Prehypertension is associated with the established CV risk factors, and all the risk factors for hypertension such as obesity, insulin resistance, diabetes, and dyslipidemia.  Furthermore, it was reported that 90% of individuals with prehypertension have at least one CV risk factor. Though prehypertension was not detected earlier in patients those who presented with stroke; on retrospective analysis, it was found that prehypertension was an important risk factor for in them.  In India, subjects with prehypertension and hypertension were older, had a higher body mass index (BMI), central obesity, and a sedentary lifestyle.  They had a higher salt and alcohol intake, and in women with greater oral contraceptive usage. It has been observed that the prehypertensives have higher levels of fasting blood glucose and insulin, dyslipidemia, excess adiposity in the form of increased BMI, and lower levels of high-density lipoprotein cholesterol compared to that of normotensives.  Obesity, hyperinsulinemia, insulin resistance, and elevated fasting blood glucose were frequently associated with prehypertension and hypertension.  Cardiometabolic syndrome, a cluster of several risk factors such as abdominal obesity, dyslipidemia, and prediabetes is associated with prehypertension.  Among all the risk factors, BMI was found to be a strong predictor of prehypertension and BMI >23 kg/m 2 was observed to be the major determinant of prehypertension. Furthermore, prehypertensives had higher levels of C-reactive protein, tumor necrosis factor-alpha, amyloid-a, and homocysteine after adjusting for confounders such as age, gender, BMI, smoking, alcohol intake, serum lipids, and plasma glucose.  Incidence of microalbuminuria was more in the prehypertensives than in normotensives, and prehypertension was associated with higher serum gamma-glutamyl transferase levels. 
Especially, in developing countries in Asia, due to abrupt change in economic and social environments, increase in alcohol intake and smoking, decreased physical activity, psychosocial stress due to competitions and family separations, increased incidence of diabetes mellitus and obesity and adaptation to fast and junk food rich in fat and salt have all contributed to rapid increase in the incidence of prehypertension and hypertension. Prehypertension, even in the lower range, increases the risk of CV diseases after adjusting for multiple confounding factors.  Recently, prehypertension has attracted the attention of physicians and researchers for its deleterious impacts on myocardial structure and function.  Left ventricular functions were found to be significantly abnormal in prehypertensive group compared to the normal BP group, after adjusting for confounders such as age, gender, BMI, smoking status, and plasma glucose level. It was reported that prehypertension is associated with an increased risk of acute myocardial infarction and coronary artery disease (CAD), as estimated in a 10-year follow-up study.  Prehypertensive and hypertensive patients with ventricular hypertrophy are at increased risk of developing CAD, stroke, heart failure, and sudden death, and antihypertensive therapy that decreases the degree of ventricular hypertrophy reduces the risk of adverse CV events in these patients.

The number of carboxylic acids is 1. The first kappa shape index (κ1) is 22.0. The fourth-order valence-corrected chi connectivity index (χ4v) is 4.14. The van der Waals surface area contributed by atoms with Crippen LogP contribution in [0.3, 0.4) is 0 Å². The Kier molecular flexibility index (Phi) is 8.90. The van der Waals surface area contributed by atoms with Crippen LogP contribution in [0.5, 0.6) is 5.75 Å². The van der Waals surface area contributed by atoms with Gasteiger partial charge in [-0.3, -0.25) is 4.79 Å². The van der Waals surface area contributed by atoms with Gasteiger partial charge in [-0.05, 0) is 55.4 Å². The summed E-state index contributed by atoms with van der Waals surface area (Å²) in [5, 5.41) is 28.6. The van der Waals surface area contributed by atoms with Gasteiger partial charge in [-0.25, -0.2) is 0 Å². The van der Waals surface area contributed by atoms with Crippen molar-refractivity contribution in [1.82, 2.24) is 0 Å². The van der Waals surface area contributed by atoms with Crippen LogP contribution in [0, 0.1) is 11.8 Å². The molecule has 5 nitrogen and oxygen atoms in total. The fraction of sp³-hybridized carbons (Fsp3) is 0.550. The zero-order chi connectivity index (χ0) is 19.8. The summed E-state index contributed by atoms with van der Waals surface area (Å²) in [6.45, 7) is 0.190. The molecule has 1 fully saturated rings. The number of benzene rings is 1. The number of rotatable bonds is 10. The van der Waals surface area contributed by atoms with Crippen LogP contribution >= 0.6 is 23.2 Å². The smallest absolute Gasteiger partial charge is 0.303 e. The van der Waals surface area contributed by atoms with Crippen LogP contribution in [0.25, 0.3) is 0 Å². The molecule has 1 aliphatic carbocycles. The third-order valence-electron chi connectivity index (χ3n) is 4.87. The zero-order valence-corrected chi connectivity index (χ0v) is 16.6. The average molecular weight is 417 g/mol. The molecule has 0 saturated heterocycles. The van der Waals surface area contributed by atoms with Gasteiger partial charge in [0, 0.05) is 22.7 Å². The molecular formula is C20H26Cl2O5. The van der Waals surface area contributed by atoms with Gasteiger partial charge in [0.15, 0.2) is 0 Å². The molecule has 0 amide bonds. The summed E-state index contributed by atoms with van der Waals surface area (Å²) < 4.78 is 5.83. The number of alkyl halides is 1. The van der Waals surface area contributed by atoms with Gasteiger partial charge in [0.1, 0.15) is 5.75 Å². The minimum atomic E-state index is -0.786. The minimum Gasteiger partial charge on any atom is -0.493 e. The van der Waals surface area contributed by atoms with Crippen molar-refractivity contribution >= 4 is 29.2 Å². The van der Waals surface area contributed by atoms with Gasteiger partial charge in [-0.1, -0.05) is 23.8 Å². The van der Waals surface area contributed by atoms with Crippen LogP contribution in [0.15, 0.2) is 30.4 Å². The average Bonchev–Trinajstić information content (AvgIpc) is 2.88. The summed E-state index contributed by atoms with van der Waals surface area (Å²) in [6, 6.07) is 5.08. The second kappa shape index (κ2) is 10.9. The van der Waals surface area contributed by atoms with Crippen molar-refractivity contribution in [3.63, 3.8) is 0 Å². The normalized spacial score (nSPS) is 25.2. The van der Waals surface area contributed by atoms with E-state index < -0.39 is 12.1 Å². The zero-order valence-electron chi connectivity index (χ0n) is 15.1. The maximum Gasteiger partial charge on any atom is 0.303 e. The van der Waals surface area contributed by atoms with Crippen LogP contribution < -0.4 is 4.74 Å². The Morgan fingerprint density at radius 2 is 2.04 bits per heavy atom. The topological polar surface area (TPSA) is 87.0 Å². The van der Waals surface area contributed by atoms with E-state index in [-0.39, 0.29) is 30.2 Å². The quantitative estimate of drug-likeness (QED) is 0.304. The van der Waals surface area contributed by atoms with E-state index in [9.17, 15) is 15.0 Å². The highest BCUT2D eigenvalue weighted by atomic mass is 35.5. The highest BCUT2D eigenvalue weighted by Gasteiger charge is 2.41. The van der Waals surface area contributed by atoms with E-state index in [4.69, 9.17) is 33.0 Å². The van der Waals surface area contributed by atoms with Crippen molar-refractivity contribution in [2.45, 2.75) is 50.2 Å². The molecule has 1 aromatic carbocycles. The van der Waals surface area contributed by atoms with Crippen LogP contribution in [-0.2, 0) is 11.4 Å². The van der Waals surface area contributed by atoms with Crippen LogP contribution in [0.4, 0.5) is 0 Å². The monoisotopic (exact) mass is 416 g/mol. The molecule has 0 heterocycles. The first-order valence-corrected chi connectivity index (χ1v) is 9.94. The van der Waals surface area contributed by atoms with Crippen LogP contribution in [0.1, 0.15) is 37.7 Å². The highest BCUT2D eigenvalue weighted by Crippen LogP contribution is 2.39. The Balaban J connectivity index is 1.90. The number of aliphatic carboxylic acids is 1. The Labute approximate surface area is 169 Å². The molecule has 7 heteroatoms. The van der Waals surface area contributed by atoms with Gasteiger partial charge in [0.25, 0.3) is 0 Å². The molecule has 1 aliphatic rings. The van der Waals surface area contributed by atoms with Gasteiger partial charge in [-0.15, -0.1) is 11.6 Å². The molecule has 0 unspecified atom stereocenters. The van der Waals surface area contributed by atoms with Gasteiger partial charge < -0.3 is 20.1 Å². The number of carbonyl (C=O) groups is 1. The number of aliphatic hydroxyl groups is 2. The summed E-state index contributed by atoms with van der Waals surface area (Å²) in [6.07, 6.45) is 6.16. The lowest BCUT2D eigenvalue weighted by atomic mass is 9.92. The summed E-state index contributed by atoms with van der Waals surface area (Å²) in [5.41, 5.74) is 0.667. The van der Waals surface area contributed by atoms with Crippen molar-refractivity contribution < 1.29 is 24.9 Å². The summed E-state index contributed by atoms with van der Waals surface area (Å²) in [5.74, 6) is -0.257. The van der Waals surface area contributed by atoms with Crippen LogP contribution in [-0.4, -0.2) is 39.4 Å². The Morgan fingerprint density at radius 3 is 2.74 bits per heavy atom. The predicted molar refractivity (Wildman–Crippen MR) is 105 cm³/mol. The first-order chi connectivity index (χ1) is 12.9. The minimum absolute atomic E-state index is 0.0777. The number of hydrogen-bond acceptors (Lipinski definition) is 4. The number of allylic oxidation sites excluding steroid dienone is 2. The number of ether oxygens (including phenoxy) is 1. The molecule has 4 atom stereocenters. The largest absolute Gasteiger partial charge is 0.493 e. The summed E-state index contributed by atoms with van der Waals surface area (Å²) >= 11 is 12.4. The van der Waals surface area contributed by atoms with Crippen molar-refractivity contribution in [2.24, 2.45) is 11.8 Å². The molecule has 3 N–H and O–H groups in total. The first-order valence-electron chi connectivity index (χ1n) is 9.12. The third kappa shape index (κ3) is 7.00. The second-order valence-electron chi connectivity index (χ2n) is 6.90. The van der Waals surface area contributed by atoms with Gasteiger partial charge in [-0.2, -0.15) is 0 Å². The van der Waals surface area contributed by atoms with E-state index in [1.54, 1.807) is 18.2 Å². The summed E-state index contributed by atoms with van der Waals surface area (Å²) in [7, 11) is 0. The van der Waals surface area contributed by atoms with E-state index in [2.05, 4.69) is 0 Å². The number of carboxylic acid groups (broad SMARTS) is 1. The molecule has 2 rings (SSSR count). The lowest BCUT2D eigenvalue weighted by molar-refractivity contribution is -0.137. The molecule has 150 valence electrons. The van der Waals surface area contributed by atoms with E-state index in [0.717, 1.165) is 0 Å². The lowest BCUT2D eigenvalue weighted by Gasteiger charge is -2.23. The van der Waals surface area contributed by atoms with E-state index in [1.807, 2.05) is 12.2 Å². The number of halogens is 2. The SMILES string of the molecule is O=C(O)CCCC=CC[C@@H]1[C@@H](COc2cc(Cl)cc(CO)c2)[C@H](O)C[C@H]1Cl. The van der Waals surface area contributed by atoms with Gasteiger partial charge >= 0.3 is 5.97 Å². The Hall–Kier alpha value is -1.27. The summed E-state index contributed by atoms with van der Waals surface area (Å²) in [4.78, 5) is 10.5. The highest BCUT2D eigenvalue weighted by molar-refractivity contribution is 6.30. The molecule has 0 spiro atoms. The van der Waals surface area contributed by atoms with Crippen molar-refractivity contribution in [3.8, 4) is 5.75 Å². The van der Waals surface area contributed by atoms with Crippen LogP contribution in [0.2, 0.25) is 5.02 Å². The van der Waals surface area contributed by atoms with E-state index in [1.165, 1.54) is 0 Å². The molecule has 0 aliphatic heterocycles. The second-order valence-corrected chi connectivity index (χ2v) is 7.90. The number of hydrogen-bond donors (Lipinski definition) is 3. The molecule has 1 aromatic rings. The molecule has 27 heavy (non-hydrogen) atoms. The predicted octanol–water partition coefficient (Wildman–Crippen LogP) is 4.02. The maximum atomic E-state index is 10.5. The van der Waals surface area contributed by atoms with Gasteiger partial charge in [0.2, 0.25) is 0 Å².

Prehypertension is a global major health risk that subjects individuals to the risk of CV disease independent of progression to overt hypertension. Prehypertension is a major health challenge that requires extra attention. The challenge exists in finding the answer to how or what should be the intervention strategies that may reduce its adverse health impacts. The CV events and other morbidities associated with prehypertension must be well-defined and communicated to professionals involved in health care management. The first step would be to declare prehypertension as a disease to create awareness of the morbidities and mortalities associated it. Then, the first-line of treatment for prehypertensives should be to adopt a healthy lifestyle, especially if it is associated with the risk factors such as obesity, dyslipidemia, prediabetes or diabetes, excessive alcohol intake, sedentary lifestyle, smoking, and excess salt intake. It is desirable that a standard operating procedure is adopted and implemented by government and the policy makers, which should be directed in a way similar to that of vigorous antismoking campaign, towards changing the community behavior of such a lifestyle disorder. More seminars, symposia, CMEs, and conferences should be organized regularly to create awareness among public and health professionals and to highlight the pathophysiology and management of adverse health impacts of prehypertension.